And then there’s John McCain, whose lock on his Arizona seat has been a foregone conclusion for decades, but who’s feeling quite a bit of anxiety right now about his 2016 odds. Politico reported overnight:

Publicly, John McCain insists Donald Trump will have a negligible effect on his campaign for reelection. But behind closed doors at a fundraiser in Arizona last month, the Republican senator and two-time presidential hopeful offered a far more dire assessment to his supporters.

“If Donald Trump is at the top of the ticket, here in Arizona, with over 30 percent of the vote being the Hispanic vote, no doubt that this may be the race of my life,” McCain said, according to a recording of the event obtained by POLITICO. “If you listen or watch Hispanic media in the state and in the country, you will see that it is all anti-Trump. The Hispanic community is roused and angry in a way that I’ve never seen in 30 years.”

According to the Politico report, McCain made the comments at an April 8 event. Despite his public confidence, he conceded when talking to supporters behind closed doors, “[T]his is going to be a tough campaign for me” – largely because of his party’s presidential nominee.

Two weeks after the event, McCain announced he will skip this year’s Republican National Convention, insisting he’s “always done that when I’m up.” (Unfortunately for the senator, that claim is plainly untrue.)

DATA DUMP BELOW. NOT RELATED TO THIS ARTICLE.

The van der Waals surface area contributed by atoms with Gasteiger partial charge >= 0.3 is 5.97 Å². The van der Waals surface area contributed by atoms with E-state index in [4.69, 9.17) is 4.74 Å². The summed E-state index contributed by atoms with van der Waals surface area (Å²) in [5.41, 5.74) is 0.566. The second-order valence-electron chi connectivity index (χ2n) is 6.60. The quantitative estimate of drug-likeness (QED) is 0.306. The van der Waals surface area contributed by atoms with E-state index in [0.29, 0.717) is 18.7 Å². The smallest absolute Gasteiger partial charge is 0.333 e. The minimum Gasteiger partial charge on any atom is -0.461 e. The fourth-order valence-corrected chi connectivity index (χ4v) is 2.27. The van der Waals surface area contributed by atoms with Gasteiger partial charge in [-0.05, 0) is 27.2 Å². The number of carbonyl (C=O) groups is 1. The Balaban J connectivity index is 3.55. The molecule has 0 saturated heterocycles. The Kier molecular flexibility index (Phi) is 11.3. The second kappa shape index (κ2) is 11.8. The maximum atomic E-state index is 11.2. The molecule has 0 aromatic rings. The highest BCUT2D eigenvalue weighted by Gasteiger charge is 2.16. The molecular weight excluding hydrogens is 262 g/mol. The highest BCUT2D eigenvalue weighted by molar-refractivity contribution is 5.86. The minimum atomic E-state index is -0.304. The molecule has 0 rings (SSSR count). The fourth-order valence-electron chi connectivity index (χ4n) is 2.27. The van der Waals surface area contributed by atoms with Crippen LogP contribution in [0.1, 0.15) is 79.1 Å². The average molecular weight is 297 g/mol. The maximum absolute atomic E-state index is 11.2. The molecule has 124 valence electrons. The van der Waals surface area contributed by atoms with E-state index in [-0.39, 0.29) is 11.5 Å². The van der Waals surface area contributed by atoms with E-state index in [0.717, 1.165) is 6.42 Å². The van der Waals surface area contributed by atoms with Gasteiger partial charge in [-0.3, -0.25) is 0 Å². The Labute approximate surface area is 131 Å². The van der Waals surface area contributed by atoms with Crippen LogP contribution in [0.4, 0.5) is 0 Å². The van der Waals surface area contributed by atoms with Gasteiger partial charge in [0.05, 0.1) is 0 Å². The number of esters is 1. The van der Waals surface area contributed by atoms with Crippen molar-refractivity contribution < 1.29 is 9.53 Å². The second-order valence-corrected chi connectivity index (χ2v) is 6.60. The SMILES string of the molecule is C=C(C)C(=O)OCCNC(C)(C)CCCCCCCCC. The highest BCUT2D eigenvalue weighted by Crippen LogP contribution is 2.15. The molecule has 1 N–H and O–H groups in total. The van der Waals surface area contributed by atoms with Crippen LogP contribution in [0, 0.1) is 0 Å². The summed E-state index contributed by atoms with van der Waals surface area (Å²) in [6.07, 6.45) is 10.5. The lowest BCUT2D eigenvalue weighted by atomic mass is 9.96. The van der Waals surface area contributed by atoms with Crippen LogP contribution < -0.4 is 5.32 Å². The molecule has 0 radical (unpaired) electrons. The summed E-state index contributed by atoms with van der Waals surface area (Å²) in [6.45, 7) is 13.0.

All of which leads to a dynamic in which it’s hard to know just what to make of McCain’s chances, and what “tier” he belongs in.

On the one hand, the longtime incumbent has never faced a serious re-election challenge; he has plenty of money; and his relationship with Arizona’s Latino population is vastly better than Trump’s.

But on the other hand, as we discussed a month ago, the senator is not nearly as popular in Arizona as he once was, and there’s at least some evidence that Rep. Ann Kirkpatrick (D) is prepared to give the incumbent the toughest race he’s ever seen.

Before he can even reach a difficult general election, McCain also faces an Aug. 30 primary. Odds are, he’ll prevail, but the fact that he’s facing a challenge at all is a reminder about his vulnerability.

Is it any wonder the Republican senator is telling supporters how worried he is?

 

By: Steve Benen, The Maddow Blog, May 6, 2016